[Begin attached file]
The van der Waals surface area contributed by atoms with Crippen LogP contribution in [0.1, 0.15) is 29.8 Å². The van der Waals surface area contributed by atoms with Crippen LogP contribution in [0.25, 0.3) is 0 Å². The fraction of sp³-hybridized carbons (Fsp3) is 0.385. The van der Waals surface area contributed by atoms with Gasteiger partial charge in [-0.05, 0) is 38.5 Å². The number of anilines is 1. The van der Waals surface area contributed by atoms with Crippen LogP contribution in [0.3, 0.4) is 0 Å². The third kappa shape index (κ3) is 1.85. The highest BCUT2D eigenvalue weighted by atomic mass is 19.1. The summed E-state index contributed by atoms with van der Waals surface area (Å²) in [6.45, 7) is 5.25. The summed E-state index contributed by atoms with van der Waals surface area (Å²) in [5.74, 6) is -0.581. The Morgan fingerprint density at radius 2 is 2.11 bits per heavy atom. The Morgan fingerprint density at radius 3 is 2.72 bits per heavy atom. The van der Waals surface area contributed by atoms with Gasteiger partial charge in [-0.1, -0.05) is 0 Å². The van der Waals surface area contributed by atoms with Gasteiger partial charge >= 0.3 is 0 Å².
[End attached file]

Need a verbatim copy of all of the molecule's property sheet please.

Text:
The van der Waals surface area contributed by atoms with Crippen LogP contribution in [0.1, 0.15) is 29.8 Å². The van der Waals surface area contributed by atoms with Crippen LogP contribution in [0.25, 0.3) is 0 Å². The fraction of sp³-hybridized carbons (Fsp3) is 0.385. The van der Waals surface area contributed by atoms with Gasteiger partial charge in [-0.05, 0) is 38.5 Å². The number of anilines is 1. The van der Waals surface area contributed by atoms with Crippen LogP contribution in [0.3, 0.4) is 0 Å². The third kappa shape index (κ3) is 1.85. The highest BCUT2D eigenvalue weighted by atomic mass is 19.1. The summed E-state index contributed by atoms with van der Waals surface area (Å²) in [6.45, 7) is 5.25. The summed E-state index contributed by atoms with van der Waals surface area (Å²) in [5.74, 6) is -0.581. The Morgan fingerprint density at radius 2 is 2.11 bits per heavy atom. The Morgan fingerprint density at radius 3 is 2.72 bits per heavy atom. The van der Waals surface area contributed by atoms with Gasteiger partial charge in [-0.1, -0.05) is 0 Å². The van der Waals surface area contributed by atoms with Gasteiger partial charge >= 0.3 is 0 Å².